Lasagna Soup

GAWD I love lasagna.

The meat. The cheese. The noodles. That steaming-hot-melting-beefy-saucy quality that just feels like a hug from your nonna.

What I don’t love is how long it takes to make.

That’s why I love this soup. It has everything that lasagna has in a slightly different form. It’s so easy to make, so warming on a cold night, and not NEARLY as heavy. It’s basically a  chicken soup flavored with Italian ingredients.

Why don’t I just show you how to make it?

Lasagna Soup (adapted from here)


4 cups chicken stock

1 lb. lean ground beef

1 28 oz. can peeled tomatoes

2 tbsp. italian seasoning

2 cloves garlic, diced

1 onion, diced

2 tsp. vegetable oil

1/4 cup mayonnaise

1/3 cup breadcrumbs

1 tsp. sriracha

1 box noodles (any will do, but I like orzo or ditalini), cooked

salt and pepper to taste

Ricotta cheese to plate, room temperature

buffalo mozzarella to plate, room temperature

pecorino to plate

1. Sautee the onion, garlic, and Italian seasoning with the veggie oil in a large stockpot over medium heat for about 12 minutes, or until the veggies have turned translucent, but not browned or burned. In the meantime…

2. Combine the meat, mayo, and breadcrumbs in a bowl. Mix until combined but don’t overmix.

The reason that I don’t add seasonings or cheese here is because of the seasoned breadcrumbs. Those babies have a TON of salt, and I don’t want the soup to be over seasoned.

3. When the onions are browned, add the stock and entire contents of the peeled tomato can to the pot and bring it to a rolling boil.

4. Then, drop the meatballs in to let them cook. I like small balls, some people like large ones.

That’s what she said. 

Let the soup simmer, covered, until the meatballs are cooked through – about 15 minutes or so. Be sure to check them careful  because these are soft meatballs that easily fall apart. That’s why you don’t want to bring the soup to a full rolling boil while cooking them.

5. Add the  Sriracha. Trust me, the vinegayr taste disappears in the heat and you are left with a slight burn that works so well with Italian flavors – it’s one of my favorite new tricks! Let cook for a few minutes more and then taste for seasonings feel free to add salt or pepper if you need it.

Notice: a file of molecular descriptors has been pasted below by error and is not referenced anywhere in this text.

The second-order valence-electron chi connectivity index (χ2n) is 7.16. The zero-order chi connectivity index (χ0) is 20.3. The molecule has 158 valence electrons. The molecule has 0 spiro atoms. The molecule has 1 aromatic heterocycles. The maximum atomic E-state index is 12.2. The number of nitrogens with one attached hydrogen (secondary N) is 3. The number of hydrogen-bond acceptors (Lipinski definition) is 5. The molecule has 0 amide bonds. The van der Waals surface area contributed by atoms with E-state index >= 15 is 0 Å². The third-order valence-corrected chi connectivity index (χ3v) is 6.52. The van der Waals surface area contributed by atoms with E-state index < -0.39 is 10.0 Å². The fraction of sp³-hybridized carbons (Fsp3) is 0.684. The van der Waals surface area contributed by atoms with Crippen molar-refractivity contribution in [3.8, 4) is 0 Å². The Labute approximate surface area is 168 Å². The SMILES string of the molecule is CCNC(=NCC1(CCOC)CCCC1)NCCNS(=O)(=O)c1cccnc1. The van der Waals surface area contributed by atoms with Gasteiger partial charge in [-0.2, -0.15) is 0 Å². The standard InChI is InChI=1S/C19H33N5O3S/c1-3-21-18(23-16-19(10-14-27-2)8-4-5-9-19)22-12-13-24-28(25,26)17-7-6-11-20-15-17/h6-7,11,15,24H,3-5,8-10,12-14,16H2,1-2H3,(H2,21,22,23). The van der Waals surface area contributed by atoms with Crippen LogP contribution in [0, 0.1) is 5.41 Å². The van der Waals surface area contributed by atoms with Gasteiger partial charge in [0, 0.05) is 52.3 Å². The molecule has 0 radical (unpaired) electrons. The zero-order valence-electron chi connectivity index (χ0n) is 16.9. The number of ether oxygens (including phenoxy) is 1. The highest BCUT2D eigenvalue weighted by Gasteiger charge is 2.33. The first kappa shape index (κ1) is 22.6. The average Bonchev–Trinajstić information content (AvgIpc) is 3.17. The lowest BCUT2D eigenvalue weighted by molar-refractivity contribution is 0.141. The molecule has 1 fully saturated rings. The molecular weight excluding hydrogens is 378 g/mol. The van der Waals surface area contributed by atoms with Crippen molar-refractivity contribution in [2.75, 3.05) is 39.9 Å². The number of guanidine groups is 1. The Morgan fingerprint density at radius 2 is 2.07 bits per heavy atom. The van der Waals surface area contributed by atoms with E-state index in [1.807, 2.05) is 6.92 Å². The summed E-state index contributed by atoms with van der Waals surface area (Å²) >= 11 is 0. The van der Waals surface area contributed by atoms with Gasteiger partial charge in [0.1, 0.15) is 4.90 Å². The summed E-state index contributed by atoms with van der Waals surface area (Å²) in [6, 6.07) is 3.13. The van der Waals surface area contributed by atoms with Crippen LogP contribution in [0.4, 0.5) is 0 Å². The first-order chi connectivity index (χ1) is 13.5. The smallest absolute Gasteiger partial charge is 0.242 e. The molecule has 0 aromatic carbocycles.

6. You may need to skim some fat off of the top now. If you don’t have a fat separator (which I HIGHLY recommend buying) do it by ladling the very top layer of the soup into a glass and letting the fat come to the top, then spooning or pouring off the fat. Don’t skip this step, you don’t want a mouthful of grease.

 Finally, it’s time to plate! If your noodles aren’t freshly cooked, microwave them until they are quite warm, then…

7. Put some ricotta and mozzarella in the bottom of the soup bowl. How much is up to you – I always say the more the better.

8. Put the hot noodles on top…

then ladle some soup on top of that.

9. Top with the pecorino cheese and serve.

This isn’t the same as a brick of hearty lasagna, but in some ways, it’s even better. It’s lighter. It’s just as cheesy. The meat is softer and squishier, which I happen to love. And the flavor is spot on. The Sriracha adds a bit of heat and the herbed breadcrumbs carry the salt and aroma of Italian flavors all the way through the soup. The pasta adds the necessary starch, and though you could add tomato paste to thicken the soup, the contrast of the light broth with the juicy tomatoes and hearty meatballs is very satisfying. Be sure to let the soup sit for about 5 minutes before you serve it – that lets the ricotta and mozzarella warm, making the soup creamy and melty, stretching telephone wires of cheese from bowl to mouth. The pecorino is the final sharp touch to what might be the perfect bowl of soup.

I’m not giving up lasagna any time soon. But I might just be adding more soup into my repertoire.


  1. Corinne Flax says:

    mayonnaise in soup?


    I believe it tastes good, but oh man, so gross.

    • Haha, think of it as the binder for the meatballs – when you make meatballs, you use eggs, right? Mayonnaise is just eggs and oil. It makes the meatballs soft and juicy, I promise it doesn’t come through at all in the soup!